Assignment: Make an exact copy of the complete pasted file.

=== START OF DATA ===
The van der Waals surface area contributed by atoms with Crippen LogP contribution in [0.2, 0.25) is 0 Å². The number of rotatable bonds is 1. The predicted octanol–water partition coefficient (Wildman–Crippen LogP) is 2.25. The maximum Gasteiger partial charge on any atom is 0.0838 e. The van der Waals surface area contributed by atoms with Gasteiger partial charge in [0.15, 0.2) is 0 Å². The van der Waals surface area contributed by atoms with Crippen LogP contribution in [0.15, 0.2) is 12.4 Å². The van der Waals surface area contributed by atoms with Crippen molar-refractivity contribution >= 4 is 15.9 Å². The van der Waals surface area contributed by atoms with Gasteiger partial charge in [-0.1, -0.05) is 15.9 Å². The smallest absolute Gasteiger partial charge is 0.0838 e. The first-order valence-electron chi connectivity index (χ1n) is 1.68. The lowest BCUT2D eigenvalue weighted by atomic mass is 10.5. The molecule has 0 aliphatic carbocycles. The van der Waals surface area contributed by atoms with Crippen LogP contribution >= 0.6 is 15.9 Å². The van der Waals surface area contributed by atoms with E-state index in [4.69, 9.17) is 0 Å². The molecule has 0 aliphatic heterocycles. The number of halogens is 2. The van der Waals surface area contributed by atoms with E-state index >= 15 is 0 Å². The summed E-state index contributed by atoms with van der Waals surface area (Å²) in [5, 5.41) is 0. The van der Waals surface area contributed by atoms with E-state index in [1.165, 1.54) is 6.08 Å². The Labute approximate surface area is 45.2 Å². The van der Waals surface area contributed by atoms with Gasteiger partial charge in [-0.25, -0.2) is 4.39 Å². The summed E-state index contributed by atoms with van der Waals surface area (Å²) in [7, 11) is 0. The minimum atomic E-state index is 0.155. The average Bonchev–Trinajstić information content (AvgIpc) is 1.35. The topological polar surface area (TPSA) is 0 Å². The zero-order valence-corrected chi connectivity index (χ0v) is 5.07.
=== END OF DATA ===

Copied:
The van der Waals surface area contributed by atoms with Crippen LogP contribution in [0.2, 0.25) is 0 Å². The number of rotatable bonds is 1. The predicted octanol–water partition coefficient (Wildman–Crippen LogP) is 2.25. The maximum Gasteiger partial charge on any atom is 0.0838 e. The van der Waals surface area contributed by atoms with Gasteiger partial charge in [0.15, 0.2) is 0 Å². The van der Waals surface area contributed by atoms with Crippen LogP contribution in [0.15, 0.2) is 12.4 Å². The van der Waals surface area contributed by atoms with Crippen molar-refractivity contribution >= 4 is 15.9 Å². The van der Waals surface area contributed by atoms with Gasteiger partial charge in [-0.1, -0.05) is 15.9 Å². The smallest absolute Gasteiger partial charge is 0.0838 e. The first-order valence-electron chi connectivity index (χ1n) is 1.68. The lowest BCUT2D eigenvalue weighted by atomic mass is 10.5. The molecule has 0 aliphatic carbocycles. The van der Waals surface area contributed by atoms with Crippen LogP contribution >= 0.6 is 15.9 Å². The van der Waals surface area contributed by atoms with E-state index in [4.69, 9.17) is 0 Å². The molecule has 0 aliphatic heterocycles. The number of halogens is 2. The van der Waals surface area contributed by atoms with E-state index >= 15 is 0 Å². The summed E-state index contributed by atoms with van der Waals surface area (Å²) in [5, 5.41) is 0. The van der Waals surface area contributed by atoms with E-state index in [1.165, 1.54) is 6.08 Å². The Labute approximate surface area is 45.2 Å². The van der Waals surface area contributed by atoms with Gasteiger partial charge in [-0.25, -0.2) is 4.39 Å². The summed E-state index contributed by atoms with van der Waals surface area (Å²) in [7, 11) is 0. The minimum atomic E-state index is 0.155. The average Bonchev–Trinajstić information content (AvgIpc) is 1.35. The topological polar surface area (TPSA) is 0 Å². The zero-order valence-corrected chi connectivity index (χ0v) is 5.07.